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I'm working on a web service that uses ffmpeg on the backend for processing user uploaded media files. I'm giving the users some options to customize how their videos are processed, which is essentially parameterizing the ffmpeg command.

I'm planning to run ffmpeg in a dockerized environment, possibly with a new docker container per execution. Regardless, this environment could be used to execute arbitrary code and might have have access to some of my secrets.

Beyond command-line injection, are there any other security concerns to consider here?

Edit:

An update on my situation. I am running ffmpeg inside a docker container with networking disabled and passing the input and output files via a shared directory.

The command below does the following:

  • Puts the input file into a shared directory with the container
  • Runs FFMPEG inside the container with whatever options are passed
  • Puts the output file into the host shared directory, where the host will then copy it to it's final storage location

Command:

docker run -v <TEMP_DIR_ON_HOST>:/temp/ --network none \
    jrottenberg/ffmpeg -stats \
    -i /temp/<INPUT_FILE> \
    <FFMPEG_OPTIONS> \
    /temp/<OUTPUT_FILE>

A few notes:

  • TEMP_DIR_ON_HOST is a single use directory for one conversion
  • FFMPEG_OPTIONS are scrubbed, but could potentially contain injection
  • I'm not locked into the jrottenberg/ffmpeg image, I might make a copy or at least lock down to a particular version.

I think that disabling networking and limiting outside file access greatly reduces the risk even if malicious commands are injected somehow. Are there any major risks beyond wasted resources?

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Yes there are security risks, especially if you allow arbitrary formats. FFmpeg supports a huge variety of formats, both popular and obscure, for video, audio, and images. Any vulnerability in decoders for any of the numerous formats could be exploited to gain arbitrary code execution. This becomes even more likely given the fact that FFmpeg is written in C, which is not memory safe, and is optimized for speed instead of security. You must assume any untrusted input passed to FFmpeg can be used to gain full arbitrary code execution in the context of the running process and build your threat model around that.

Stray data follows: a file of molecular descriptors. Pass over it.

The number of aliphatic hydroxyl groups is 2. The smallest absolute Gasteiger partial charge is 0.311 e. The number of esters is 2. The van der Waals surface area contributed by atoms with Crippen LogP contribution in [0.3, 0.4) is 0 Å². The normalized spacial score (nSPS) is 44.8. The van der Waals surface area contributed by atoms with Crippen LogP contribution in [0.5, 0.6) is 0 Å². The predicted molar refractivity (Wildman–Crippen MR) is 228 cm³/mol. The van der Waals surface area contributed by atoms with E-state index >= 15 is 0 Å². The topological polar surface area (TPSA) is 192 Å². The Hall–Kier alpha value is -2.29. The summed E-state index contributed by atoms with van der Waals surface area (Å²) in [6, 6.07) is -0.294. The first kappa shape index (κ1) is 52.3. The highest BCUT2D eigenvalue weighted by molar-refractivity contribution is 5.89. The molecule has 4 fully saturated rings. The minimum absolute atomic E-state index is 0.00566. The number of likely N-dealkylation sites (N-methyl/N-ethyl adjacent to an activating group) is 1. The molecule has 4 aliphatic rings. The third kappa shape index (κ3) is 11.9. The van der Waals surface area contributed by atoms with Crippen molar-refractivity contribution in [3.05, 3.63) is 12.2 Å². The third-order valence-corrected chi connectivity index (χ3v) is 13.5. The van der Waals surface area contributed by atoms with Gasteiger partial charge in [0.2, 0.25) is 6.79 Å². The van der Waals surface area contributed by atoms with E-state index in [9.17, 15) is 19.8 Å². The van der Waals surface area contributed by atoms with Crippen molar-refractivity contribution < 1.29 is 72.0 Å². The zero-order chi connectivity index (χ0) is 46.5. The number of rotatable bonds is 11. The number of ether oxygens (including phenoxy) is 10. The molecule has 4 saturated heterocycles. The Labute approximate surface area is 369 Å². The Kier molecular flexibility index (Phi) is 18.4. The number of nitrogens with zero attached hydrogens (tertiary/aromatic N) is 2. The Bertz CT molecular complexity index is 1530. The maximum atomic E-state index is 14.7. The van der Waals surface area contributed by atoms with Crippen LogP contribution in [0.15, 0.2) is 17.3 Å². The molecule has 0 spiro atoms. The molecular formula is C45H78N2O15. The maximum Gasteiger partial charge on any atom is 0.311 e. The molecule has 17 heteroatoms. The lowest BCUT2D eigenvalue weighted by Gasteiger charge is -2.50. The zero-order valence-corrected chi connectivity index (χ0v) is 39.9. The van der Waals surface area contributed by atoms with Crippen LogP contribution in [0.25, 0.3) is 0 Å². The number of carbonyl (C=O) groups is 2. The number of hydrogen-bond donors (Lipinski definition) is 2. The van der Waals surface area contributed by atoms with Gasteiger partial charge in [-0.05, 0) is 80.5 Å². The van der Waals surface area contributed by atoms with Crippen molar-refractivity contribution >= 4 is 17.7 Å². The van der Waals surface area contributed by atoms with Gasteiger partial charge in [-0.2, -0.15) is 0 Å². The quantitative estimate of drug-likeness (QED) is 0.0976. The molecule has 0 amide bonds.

There are a few things you can do to mitigate potential risks in addition to hardening Docker:

  • Seccomp sandboxing - Enable seccomp in Docker to limit the syscalls that can be made. A syscall, or system call, is the interface used by userspace to communicate with the kernel. Certain syscalls are complex and can be insecure, opening up bugs in the kernel to exploitation.

  • Formats/codecs - Disable unused decoders to reduce the attack surface area of the decoder. Many formats, or formats with obscure features, have low-quality decoders that are not regularly checked for bugs. While the Opus decoder is likely of acceptable quality, what about G.726?

  • Resource limits - Restrict resources that any given FFmpeg process can use. Resources can not only be used to DoS the system, but can be necessary to exploit other vulnerabilities to elevate privileges, for example certain kinds of integer overflows that require large memory allocations.

  • Mandatory Access Controls - Use a MAC like AppArmor or SELinux to restrict accesses and protect sensitive objects, even in the case of a Docker breakout. You can also use a MAC to limit network connections, since there is no reason FFmpeg should upload or download data.

  • Compiler hardening - Use hardening when building FFmpeg, or download a hardened version. Compiler hardening like PIE, SSP, and FORTIFY_SOURCE can make vulnerabilities harder to exploit. PIE is especially important, as it allows the operating system to make full use of ASLR.

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    This is good advice. If I can lock down the docker container to do nothing but 1) download the input files and 2) only make outbound connections to upload the resulting files, then the amount of damage possible is much lower. All they could do is eat up CPU and memory in the container. – leros Dec 28 '18 at 4:47
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    @leros It would be better to limit the network connection to a broker outside of docker, and only pass the raw file input to the container and retrieve the raw output. Networking should be done outside of it. – forest Dec 28 '18 at 4:57
  • I've taken some of your suggestions and updated my original post with an edit. The ffmpeg execution is now performed inside of another container rather than executing ffmpeg directly. Networking in that container is disabled and files are passed in/out via a single use directory. I believe this limits the surface area of an attack now. Yes, arbitrary code could be run inside of the container, but it's damage would be limited to wasting resources and writing files to the temp directory that are only copied or ignored. Can you reassess? Would you do additional hardening? – leros Dec 28 '18 at 18:33
  • @leros I would still do additional hardening. The most important thing is to enable the seccomp sandbox and limit the supported formats/codecs. Additional hardening like compiler hardening is optional and not as important, but still a good idea if you are able to do it. The most important thing is to provide defense in depth by layering multiple times of defenses and not relying on just one or two. – forest Dec 29 '18 at 4:43

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